The decision on California’s last nuclear power plant could be postponed

The decision on California’s last nuclear power plant could be postponed

The decision on California’s last nuclear power plant could be postponed

California's last nuclear power plant (AP2008)

California’s last nuclear power plant (AP2008)

California lawmakers and Governor Gavin Newsom’s office are discussing a possible compromise on the future of the state’s last operational nuclear power plant that could allow operator Pacific Gas & Electric to seek federal funding for longer reactor life.

The interim proposal would amount to a legislative placeholder, keeping the idea of ​​an extended run for the Diablo Canyon nuclear power plant in play by giving the legislator more time to consider earthquake safety, delayed maintenance and other issues at the site, located halfway between Los Angeles and San Francisco.

The plan emerged during the chaotic final days of the two-year session of the legislature, which ends Wednesday at midnight.

On August 12, the Democratic governor proposed extending the plant’s operational life from five to 10 years beyond its scheduled closure by 2025, which he said was necessary to maintain reliable electricity supplies in the age of climate change.

But lawmakers complained that they were being targeted at the last minute with an extremely complex plan, which is expected to be printed as a bill by the end of Sunday for consideration in this session.

At a meeting of the state Senate Energy Committee on Thursday, Senator John Laird, a Santa Cruz Democrat whose district includes the plant, raised the possibility that the legislature would do what is “absolutely necessary” to allow Investor-owned PG&E to seek federal funds, while postponing other more controversial issues related to the future of reactors to next year, when the Legislature returns.

The Biden administration has established a $ 6 billion program to rescue nuclear power plants at risk of closure, but to apply by the September 6 deadline, Diablo Canyon needs state legislation to prove it has a path to continue. operations beyond the scheduled closure.

At the hearing, a senior Newsom administration official, Ana Matosantos, agreed that Laird’s proposal was a possibility to allow PG&E to seek the funds, among other options that could be considered. The state expects to know by January whether the reactors will qualify for a share of the funding, something some critics have doubted.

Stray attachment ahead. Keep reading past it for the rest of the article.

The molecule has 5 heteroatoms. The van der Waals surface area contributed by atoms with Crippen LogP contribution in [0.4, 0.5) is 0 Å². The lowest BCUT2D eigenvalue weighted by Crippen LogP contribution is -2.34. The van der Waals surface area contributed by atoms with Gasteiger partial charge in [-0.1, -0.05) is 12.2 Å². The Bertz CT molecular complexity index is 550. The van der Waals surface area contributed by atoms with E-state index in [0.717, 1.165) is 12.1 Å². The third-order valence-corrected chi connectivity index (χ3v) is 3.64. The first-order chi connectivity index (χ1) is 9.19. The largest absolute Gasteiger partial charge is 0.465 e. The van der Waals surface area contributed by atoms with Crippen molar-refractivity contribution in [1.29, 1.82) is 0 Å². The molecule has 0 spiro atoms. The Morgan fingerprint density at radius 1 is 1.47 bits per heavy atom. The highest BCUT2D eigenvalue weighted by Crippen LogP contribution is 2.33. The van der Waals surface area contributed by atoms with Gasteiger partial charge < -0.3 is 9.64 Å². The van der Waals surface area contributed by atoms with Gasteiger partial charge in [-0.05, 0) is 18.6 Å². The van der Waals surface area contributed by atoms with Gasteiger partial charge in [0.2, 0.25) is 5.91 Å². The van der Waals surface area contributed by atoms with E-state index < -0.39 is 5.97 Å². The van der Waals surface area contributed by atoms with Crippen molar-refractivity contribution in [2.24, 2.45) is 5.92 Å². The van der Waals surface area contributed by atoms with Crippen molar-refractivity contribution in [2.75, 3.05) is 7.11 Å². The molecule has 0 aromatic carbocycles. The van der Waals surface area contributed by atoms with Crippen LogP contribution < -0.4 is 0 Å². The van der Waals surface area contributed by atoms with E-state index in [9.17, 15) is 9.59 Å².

“There is an active conversation and at some point the language of the bills will circulate” about a possible compromise, Laird said in an interview after the hearing. With negotiations underway, it was not immediately clear what the final proposal would be like.

Newsom’s belated plan that included a $ 1.4 billion forgivable loan for PG&E also saw resistance from other Democratic lawmakers, who have proposed an alternative that would accelerate the development of solar and other renewable energy sources but would require the closure of the nuclear plant as planned.

Newsom’s proposal would attempt to roll out a complex 2016 agreement between environmentalists, plant workers’ unions and the utility to close the 10-year plant by 2025. The joint decision was also approved by California utility regulators. by the legislature and then Democratic Governor Jerry Brown.

In doing so, it restarted a long debate on seismic safety at the site, which has several seismic faults nearby, including one 650 yards (594 meters) from the reactors.

Environmental groups have described the move as a “dangerous” betrayal of the 2016 pact. Plant workers and pro-nuclear activists have advocated a protracted race for the plant, citing the need for its carbon-free power in a warm climate.

There is little time to find a compromise. PG&E chief executive Patricia “Patti” Poppe told investors in a call last month that state legislation is expected to be signed by Newsom by September to pave the way for the utility’s turnaround.

In an appearance in Los Angeles this week, Newsom expressed confidence that his proposal would be approved.

“I am confident we will land this,” he said.

PG&E is also expected to obtain a new operating license from the Nuclear Regulatory Commission to operate the plant beyond 2025. The utility is following two tracks: evaluating the possibility of a longer period, while continuing to plan the closure and decommissioning of the plant. as planned .

This week, PG&E Vice President Maureen Zawalick told the Diablo Canyon Decommissioning Engagement Panel that if the state passed the necessary legislation, “we would take immediate action” to seek an extended license while filing for federal funding.

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